Bay Shore Real Estate

THE HEART OF THE SOUTH SHORE

Bay Shore is a community on Long Island that has seen its fair share of highs and lows. Over the years, Bay Shore has been tested by time and remained resilient over the centuries of slow change and progressive land development. This small, seemingly quiet hamlet on the Great South Bay might just pleasantly surprise you at every turn with its astonishing history and playful environment that would be perfect for any family to settle in.

The town’s history traces back to two settlers, a Scottish immigrant named John Mowbray and natural-borne New Yorker Stephanus Van Cortlandt. Mowbray purchased a land parcel off of the Penataquit Indians, a local tribe that belonged to the larger Algonquin Indian nation that occupied pre-colonial Long Island. That land makes up most of what we now know as East Bay Shore. The western half of this beloved town belonged to Van Cortlandt, who purchased the property from the Secatogue Indians and built the historic Sagtikos Manor.

It turns out, Bay Shore was not actually the first iteration of the hamlet’s name. At first, it was called Penataquit, but as the years wore on and America’s public infrastructure developed, residents to the area noticed that their mail went missing because no one could pronounce or spell the Native American word. Penataquit would briefly become known as Sodom, and then Mechanicsville, before town officials formally landed on Bay Shore in 1868.

By the turn of the century, Bay Shore was a popular resort town on Long Island, where city slickers and Brooklynites would slip away to summer during the hot summer months. A prime spot for hunting and fishing, the hamlet had a booming tourism industry which only increased when the popular silent film company, Vitagraph, opened a branch in town. Using Bay Shore’s scenic beaches and pinewood forests, Vitagraph was able to put out multiple films every year using residents as extras. By the early 1920’s, townsfolk could appear in popular silent films and see themselves on the silver screen on the weekends at Carelton Opera House before it was demolished in 1927.

By the 50’s, Bay Shore was known as the “heart of the south shore” and a mecca for shopaholics with well known department stores of the times, like Sears, Loeser’s, and Friedman’s. But possibly the crown jewel of big-time business in mid-century Bay Shore was the Entenmann’s factory. William Entenmann, the man behind some of America’s most familiar baked goods, moved to Bay Shore after World War II when his son fell ill with rheumatic fever. Once he noticed that the local pine barrens served as a natural air-purifier and provided a better quality of life for his son, Entenmann decided to base his company out of the quickly-developing hamlet.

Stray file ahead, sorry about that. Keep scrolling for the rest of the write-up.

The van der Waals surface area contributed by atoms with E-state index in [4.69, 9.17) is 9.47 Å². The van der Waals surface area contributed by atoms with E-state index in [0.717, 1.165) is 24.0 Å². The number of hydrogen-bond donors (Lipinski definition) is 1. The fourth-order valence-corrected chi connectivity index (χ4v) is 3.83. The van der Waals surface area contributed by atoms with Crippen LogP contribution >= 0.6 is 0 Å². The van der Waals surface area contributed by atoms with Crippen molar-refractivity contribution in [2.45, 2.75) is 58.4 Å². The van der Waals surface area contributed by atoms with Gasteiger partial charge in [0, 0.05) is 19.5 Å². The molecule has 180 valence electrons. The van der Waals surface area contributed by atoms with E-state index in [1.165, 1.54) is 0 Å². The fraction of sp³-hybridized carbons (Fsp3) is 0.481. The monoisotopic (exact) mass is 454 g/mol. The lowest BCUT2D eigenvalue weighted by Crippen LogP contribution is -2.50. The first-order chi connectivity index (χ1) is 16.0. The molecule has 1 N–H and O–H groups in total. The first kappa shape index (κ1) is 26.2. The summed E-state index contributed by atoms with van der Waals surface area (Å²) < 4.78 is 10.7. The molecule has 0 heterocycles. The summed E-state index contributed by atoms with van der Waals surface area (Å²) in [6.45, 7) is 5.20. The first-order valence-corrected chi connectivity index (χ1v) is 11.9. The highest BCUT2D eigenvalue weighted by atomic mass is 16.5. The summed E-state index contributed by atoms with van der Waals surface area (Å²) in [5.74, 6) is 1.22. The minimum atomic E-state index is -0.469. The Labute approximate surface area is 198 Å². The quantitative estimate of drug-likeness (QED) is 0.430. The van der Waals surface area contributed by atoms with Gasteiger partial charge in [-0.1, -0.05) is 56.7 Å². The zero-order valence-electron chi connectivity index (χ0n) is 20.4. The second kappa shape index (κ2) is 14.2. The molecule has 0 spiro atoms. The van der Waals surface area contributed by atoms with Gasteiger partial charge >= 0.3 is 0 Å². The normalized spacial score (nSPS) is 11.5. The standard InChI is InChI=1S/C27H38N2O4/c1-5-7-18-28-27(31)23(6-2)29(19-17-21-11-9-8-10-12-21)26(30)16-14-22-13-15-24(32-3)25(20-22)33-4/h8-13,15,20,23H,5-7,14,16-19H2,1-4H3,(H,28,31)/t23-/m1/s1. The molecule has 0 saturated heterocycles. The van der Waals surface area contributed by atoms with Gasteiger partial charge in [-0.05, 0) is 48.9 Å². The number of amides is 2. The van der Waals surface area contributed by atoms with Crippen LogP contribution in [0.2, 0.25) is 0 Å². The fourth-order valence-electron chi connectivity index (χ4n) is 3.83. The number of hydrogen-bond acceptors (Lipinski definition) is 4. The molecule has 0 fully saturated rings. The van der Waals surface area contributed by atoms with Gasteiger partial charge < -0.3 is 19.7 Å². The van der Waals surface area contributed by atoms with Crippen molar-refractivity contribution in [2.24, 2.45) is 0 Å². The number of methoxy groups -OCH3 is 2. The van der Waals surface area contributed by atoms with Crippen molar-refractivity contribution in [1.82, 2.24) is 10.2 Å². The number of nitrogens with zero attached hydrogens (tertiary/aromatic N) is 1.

Bay Shore Real Estate – Just Listed Properties

Things To Do in Bay Shore

Places to Eat, Nightlife, Activites

Main Street has always been the pulse of the town, in fact, many residents claim that on the weekends, Bay Shore looked more like Manhattan with the bustling crowds and night-life. Things calmed down in the 60’s, when a major mall opened up on the nearby Sunrise Highway and drew the public attention away from the smaller businesses on Main Street. Today, the appeal of mom-and-pop shops are returning, and Bay Shore offers plenty of hotspots to bide your time with. Whether you’re looking for a casual grill like Changing Times, an upscale Japanese cuisine at Aji 53, or a classic hangout like The Cortland, which offers trivia and movie nights over craft beers and spiked shakes. Maybe catch a brunch special at The Victorian Room or a show at the YMCA Performing Arts Center. Any way you slice it, a night on the town in Bay Shore is sure to be a real treat.

Bay Shore Homes For Sale

If you’re willing to splurge a little, head down to the marina at the end of Maple Avenue and enjoy a cocktail and a spectacular seafood meal at The Lake House or Nicky’s on the Bay. Each restaurant offers panoramic views of the Great South Bay and is a prime perch to watch the Fire Island ferries go in and out of the harbor. Residents can pay to park their boats at any of the privately-owned boatyards lining the shore, which collectively make up the largest marina on the south shore with over 500 boat slips.

 

Schools

www.greatschools.org

Bay Shore boasts a very diverse school district with five elementary schools that feed into one middle school and one high school. The high school currently has almost 2,000 children enrolled and a graduation rate of 90 percent. When school is out for summer recess, the town offers plenty of public spaces to take the family, including Bay Shore Marina Park, which features a promenade boardwalk, a Pearl Harbor Memorial, and Shipwreck Cove, a popular spray park that offers tons of fun in the sun.

For more than 300 years, this bayside hamlet has played an integral role in building the one-of-a-kind character Long Island is known for. From the silver screen to your favorite sweet treats, Bay Shore has provided the scene for families and local businesses to grow, prosper, and create valuable memories.